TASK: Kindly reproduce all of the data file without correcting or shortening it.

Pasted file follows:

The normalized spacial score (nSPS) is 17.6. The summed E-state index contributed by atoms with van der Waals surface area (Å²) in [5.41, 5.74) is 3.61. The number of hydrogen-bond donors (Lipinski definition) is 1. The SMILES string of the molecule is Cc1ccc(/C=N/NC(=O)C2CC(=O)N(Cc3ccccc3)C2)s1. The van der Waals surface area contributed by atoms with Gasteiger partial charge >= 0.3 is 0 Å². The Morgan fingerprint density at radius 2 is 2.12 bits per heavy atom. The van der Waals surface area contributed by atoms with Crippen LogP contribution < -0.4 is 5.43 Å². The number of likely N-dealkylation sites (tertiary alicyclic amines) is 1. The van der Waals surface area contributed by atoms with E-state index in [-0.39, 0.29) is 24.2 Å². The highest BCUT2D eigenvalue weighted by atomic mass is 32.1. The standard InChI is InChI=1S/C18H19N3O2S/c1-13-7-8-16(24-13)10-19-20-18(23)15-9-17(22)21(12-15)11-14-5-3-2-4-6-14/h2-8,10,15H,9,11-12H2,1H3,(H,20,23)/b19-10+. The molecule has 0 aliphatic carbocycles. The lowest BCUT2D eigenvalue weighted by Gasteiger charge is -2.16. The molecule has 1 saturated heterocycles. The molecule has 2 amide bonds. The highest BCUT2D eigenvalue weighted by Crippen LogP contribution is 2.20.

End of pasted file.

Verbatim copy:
The normalized spacial score (nSPS) is 17.6. The summed E-state index contributed by atoms with van der Waals surface area (Å²) in [5.41, 5.74) is 3.61. The number of hydrogen-bond donors (Lipinski definition) is 1. The SMILES string of the molecule is Cc1ccc(/C=N/NC(=O)C2CC(=O)N(Cc3ccccc3)C2)s1. The van der Waals surface area contributed by atoms with Gasteiger partial charge >= 0.3 is 0 Å². The Morgan fingerprint density at radius 2 is 2.12 bits per heavy atom. The van der Waals surface area contributed by atoms with Crippen LogP contribution < -0.4 is 5.43 Å². The number of likely N-dealkylation sites (tertiary alicyclic amines) is 1. The van der Waals surface area contributed by atoms with E-state index in [-0.39, 0.29) is 24.2 Å². The highest BCUT2D eigenvalue weighted by atomic mass is 32.1. The standard InChI is InChI=1S/C18H19N3O2S/c1-13-7-8-16(24-13)10-19-20-18(23)15-9-17(22)21(12-15)11-14-5-3-2-4-6-14/h2-8,10,15H,9,11-12H2,1H3,(H,20,23)/b19-10+. The molecule has 0 aliphatic carbocycles. The lowest BCUT2D eigenvalue weighted by Gasteiger charge is -2.16. The molecule has 1 saturated heterocycles. The molecule has 2 amide bonds. The highest BCUT2D eigenvalue weighted by Crippen LogP contribution is 2.20.